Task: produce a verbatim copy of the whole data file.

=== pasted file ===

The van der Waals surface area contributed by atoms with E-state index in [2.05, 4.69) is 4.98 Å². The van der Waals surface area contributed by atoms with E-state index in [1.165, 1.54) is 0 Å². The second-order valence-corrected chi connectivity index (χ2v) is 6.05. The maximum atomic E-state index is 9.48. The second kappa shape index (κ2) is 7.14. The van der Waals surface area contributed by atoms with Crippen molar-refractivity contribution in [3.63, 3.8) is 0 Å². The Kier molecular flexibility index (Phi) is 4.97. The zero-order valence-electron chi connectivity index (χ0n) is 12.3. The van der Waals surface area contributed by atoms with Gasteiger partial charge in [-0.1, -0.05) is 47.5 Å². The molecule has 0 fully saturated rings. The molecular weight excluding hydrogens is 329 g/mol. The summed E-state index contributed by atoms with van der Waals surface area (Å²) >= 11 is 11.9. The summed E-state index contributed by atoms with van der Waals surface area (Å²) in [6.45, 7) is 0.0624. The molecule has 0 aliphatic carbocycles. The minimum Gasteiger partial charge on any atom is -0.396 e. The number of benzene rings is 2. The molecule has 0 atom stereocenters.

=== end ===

The van der Waals surface area contributed by atoms with E-state index in [2.05, 4.69) is 4.98 Å². The van der Waals surface area contributed by atoms with E-state index in [1.165, 1.54) is 0 Å². The second-order valence-corrected chi connectivity index (χ2v) is 6.05. The maximum atomic E-state index is 9.48. The second kappa shape index (κ2) is 7.14. The van der Waals surface area contributed by atoms with Crippen molar-refractivity contribution in [3.63, 3.8) is 0 Å². The Kier molecular flexibility index (Phi) is 4.97. The zero-order valence-electron chi connectivity index (χ0n) is 12.3. The van der Waals surface area contributed by atoms with Gasteiger partial charge in [-0.1, -0.05) is 47.5 Å². The molecule has 0 fully saturated rings. The molecular weight excluding hydrogens is 329 g/mol. The summed E-state index contributed by atoms with van der Waals surface area (Å²) >= 11 is 11.9. The summed E-state index contributed by atoms with van der Waals surface area (Å²) in [6.45, 7) is 0.0624. The molecule has 0 aliphatic carbocycles. The minimum Gasteiger partial charge on any atom is -0.396 e. The number of benzene rings is 2. The molecule has 0 atom stereocenters.